Sunday, May 31, 2009

Leatherbacks, Heroes, and Urchins - Oh My!

Jay Wherley, Sea Turtle Preservation Society (STPS) volunteer and fine nature photographer, sent a link to a heartwarming story. The CNN Hero story begins With its white sand and clear, blue water, Trinidad's Matura Beach looks like a postcard. It's a far cry from its recent past, when leatherback sea turtle carcasses littered the ground and kept tourists away. The column then goes on to describe Suzan Lakhan Baptiste's 20-year effort to help end the slaughter of leatherback sea turtles and turn a turtle graveyard into a maternity ward - one of the largest leatherback nesting colonies in the world. It's a terrific story, and shows what one person can do to make a difference. Apparently, Ms Baptiste is known in Trinidad as The Crazy Turtle Woman - sounds like a supreme compliment to me. There's a link to the full story at the end of this post. I believe Ms Baptiste would be a worthy candidate for Disney's Conservation Hero award, and I hope the CNN story jump-starts that effort. As far as I can tell from my research, Disney Conservation Heroes must be nominated by an organization supported by the Disney Worldwide Conservation Fund. You may remember that Brevard's own Cindy Dolaway was a 2007 Award winner, nominated by the Marine Resources Council for her work in right whale monitoring as well as her efforts for the STPS. (This leatherback sea turtle photo is one of many that the Paquettes and the Norths shared after their once-in-a-lifetime experience of witnessing a daytime nester several weeks ago.)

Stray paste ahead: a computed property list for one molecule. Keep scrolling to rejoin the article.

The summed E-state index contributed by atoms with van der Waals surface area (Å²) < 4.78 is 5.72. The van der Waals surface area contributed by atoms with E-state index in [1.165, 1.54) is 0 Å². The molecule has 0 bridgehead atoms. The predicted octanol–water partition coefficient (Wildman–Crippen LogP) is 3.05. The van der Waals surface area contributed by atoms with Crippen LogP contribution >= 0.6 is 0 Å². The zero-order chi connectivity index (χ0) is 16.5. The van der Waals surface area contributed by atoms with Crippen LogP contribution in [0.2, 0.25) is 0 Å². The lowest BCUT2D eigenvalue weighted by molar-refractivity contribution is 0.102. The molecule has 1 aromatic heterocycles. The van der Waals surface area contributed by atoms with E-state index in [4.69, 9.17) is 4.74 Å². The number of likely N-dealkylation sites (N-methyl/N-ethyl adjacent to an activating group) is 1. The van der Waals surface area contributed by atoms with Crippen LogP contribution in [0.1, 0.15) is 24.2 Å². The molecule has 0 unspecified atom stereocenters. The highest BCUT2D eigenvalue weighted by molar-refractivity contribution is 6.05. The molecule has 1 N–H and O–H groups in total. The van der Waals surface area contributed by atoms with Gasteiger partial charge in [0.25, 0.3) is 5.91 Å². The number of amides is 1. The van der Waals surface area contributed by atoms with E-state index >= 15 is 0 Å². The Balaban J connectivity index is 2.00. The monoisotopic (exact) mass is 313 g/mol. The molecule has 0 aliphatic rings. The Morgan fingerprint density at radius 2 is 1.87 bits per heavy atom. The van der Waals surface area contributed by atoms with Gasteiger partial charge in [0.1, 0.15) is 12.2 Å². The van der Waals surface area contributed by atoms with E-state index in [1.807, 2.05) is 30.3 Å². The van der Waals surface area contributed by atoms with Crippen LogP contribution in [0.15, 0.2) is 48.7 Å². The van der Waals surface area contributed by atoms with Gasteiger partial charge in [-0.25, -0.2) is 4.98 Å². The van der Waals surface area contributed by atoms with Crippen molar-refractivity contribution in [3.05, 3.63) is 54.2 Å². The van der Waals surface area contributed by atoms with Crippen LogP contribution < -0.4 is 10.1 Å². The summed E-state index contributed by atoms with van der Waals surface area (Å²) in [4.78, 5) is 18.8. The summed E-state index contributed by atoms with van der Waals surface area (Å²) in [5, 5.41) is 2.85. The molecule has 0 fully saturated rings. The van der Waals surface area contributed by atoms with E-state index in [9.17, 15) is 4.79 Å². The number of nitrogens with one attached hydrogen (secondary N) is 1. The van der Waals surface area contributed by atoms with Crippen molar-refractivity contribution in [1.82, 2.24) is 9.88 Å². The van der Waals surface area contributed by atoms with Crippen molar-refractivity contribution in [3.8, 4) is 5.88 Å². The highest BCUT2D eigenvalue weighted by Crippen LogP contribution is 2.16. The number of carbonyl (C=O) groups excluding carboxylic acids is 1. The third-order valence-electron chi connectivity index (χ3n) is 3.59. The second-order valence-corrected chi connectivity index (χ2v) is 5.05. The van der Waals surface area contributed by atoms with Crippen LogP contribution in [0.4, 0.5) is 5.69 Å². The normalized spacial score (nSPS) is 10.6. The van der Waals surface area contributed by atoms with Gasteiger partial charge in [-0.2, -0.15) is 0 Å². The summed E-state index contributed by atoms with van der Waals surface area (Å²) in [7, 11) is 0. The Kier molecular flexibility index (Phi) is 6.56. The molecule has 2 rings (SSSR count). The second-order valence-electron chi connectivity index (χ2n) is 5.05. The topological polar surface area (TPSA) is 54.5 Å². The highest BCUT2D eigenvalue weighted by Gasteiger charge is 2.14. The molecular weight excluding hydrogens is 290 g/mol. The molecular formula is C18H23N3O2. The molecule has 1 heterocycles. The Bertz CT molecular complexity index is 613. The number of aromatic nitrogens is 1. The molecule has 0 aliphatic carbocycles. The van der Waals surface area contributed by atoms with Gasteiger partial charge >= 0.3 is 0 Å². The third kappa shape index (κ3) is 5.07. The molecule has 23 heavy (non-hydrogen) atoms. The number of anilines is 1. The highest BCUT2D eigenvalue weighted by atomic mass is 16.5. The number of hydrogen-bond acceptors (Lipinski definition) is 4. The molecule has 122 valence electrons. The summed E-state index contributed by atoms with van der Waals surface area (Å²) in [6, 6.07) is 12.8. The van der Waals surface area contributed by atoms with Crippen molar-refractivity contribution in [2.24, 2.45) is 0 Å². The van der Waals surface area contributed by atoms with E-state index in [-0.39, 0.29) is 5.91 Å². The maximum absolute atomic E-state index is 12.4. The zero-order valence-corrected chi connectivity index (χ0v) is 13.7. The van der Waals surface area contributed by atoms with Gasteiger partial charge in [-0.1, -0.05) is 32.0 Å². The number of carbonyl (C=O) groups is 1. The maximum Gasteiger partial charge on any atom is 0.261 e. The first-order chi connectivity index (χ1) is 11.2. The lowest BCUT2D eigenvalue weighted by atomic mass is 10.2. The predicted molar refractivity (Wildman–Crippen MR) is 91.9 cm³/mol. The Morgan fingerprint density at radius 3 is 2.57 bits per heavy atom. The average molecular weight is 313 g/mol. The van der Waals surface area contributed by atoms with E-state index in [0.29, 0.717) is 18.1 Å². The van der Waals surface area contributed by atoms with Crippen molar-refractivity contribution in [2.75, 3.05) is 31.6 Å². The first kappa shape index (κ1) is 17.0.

Martha Wolfe sent a sea-bean listserve inquiry a few weeks ago about finding a large number of urchin skeletons on the beach in South Brevard, saying There were hundreds yesterday. In the 4 years I've lived here, I have only found two before yesterday. There was no definitive answer to this interesting question, but a listserve response from Christopher Boykin, Awareness and Appreciation Coordinator at Florida Department of Environmental Protection, suggested that maybe the population exceeded the available food source from a boom/bust algal bloom or maybe it was dredging or maybe we’ll never know. Martha is Doherty Visiting Professor in the Marine and Environmental Systems College of Engineering at Florida Institute of Technology. Her area of expertise is environmental toxicology, and her current research interest is Harmful Algae Blooms (HABs), including Florida Red Tide. (We'll hope to avoid another Red Tide event like we had last year.) I have, of course, added Martha's name to my mental roladex of reliable sources of information. (I understand from others who have made the list that this is a dubious honor.) I appreciate her sending these photos with permission to share them. Remember that these show just the skeletons. Live urchins are round things with spines - they look kind of like mini Koosh balls.
Congratulations to the Orlando Magic and all of us that stayed up late enough to watch them whomp the Cavaliers last night! It's on to LA, but not until next week, which should allow us to catch up on our sleep.

1 comment:

Cactus Jack Splash said...

Hurray for the crazy turtle lady. I read that story on CNN and thought immediately of this blog for some reason.